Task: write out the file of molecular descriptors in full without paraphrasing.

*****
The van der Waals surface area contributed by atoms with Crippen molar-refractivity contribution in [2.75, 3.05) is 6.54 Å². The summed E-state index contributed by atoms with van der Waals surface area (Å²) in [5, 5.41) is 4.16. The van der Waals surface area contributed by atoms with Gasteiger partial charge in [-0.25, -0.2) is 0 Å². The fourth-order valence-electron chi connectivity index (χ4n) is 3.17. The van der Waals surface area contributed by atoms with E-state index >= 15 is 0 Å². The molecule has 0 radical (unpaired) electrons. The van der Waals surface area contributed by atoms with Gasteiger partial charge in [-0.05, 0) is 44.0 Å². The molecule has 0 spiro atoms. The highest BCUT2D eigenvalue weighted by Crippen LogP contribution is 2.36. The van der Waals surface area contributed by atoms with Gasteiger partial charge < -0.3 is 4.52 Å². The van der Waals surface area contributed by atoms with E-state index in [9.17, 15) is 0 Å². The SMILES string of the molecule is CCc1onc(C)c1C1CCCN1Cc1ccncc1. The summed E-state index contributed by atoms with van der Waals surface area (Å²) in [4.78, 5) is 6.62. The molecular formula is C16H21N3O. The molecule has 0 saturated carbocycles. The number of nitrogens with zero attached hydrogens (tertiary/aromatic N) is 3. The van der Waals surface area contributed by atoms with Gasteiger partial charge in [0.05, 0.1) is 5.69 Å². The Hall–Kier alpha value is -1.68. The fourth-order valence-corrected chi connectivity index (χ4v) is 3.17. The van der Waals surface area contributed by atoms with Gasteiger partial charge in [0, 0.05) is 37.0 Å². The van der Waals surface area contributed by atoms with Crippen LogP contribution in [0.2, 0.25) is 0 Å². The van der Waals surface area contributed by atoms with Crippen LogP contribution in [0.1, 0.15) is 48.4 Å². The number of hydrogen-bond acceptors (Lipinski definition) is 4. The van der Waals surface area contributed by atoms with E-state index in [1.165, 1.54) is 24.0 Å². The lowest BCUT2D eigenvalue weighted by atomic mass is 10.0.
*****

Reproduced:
The van der Waals surface area contributed by atoms with Crippen molar-refractivity contribution in [2.75, 3.05) is 6.54 Å². The summed E-state index contributed by atoms with van der Waals surface area (Å²) in [5, 5.41) is 4.16. The van der Waals surface area contributed by atoms with Gasteiger partial charge in [-0.25, -0.2) is 0 Å². The fourth-order valence-electron chi connectivity index (χ4n) is 3.17. The van der Waals surface area contributed by atoms with E-state index >= 15 is 0 Å². The molecule has 0 radical (unpaired) electrons. The van der Waals surface area contributed by atoms with Gasteiger partial charge in [-0.05, 0) is 44.0 Å². The molecule has 0 spiro atoms. The highest BCUT2D eigenvalue weighted by Crippen LogP contribution is 2.36. The van der Waals surface area contributed by atoms with Gasteiger partial charge < -0.3 is 4.52 Å². The van der Waals surface area contributed by atoms with E-state index in [9.17, 15) is 0 Å². The SMILES string of the molecule is CCc1onc(C)c1C1CCCN1Cc1ccncc1. The summed E-state index contributed by atoms with van der Waals surface area (Å²) in [4.78, 5) is 6.62. The molecular formula is C16H21N3O. The molecule has 0 saturated carbocycles. The number of nitrogens with zero attached hydrogens (tertiary/aromatic N) is 3. The van der Waals surface area contributed by atoms with Gasteiger partial charge in [0.05, 0.1) is 5.69 Å². The Hall–Kier alpha value is -1.68. The fourth-order valence-corrected chi connectivity index (χ4v) is 3.17. The van der Waals surface area contributed by atoms with Gasteiger partial charge in [0, 0.05) is 37.0 Å². The van der Waals surface area contributed by atoms with Crippen LogP contribution in [0.2, 0.25) is 0 Å². The van der Waals surface area contributed by atoms with Crippen LogP contribution in [0.1, 0.15) is 48.4 Å². The number of hydrogen-bond acceptors (Lipinski definition) is 4. The van der Waals surface area contributed by atoms with E-state index in [1.165, 1.54) is 24.0 Å². The lowest BCUT2D eigenvalue weighted by atomic mass is 10.0.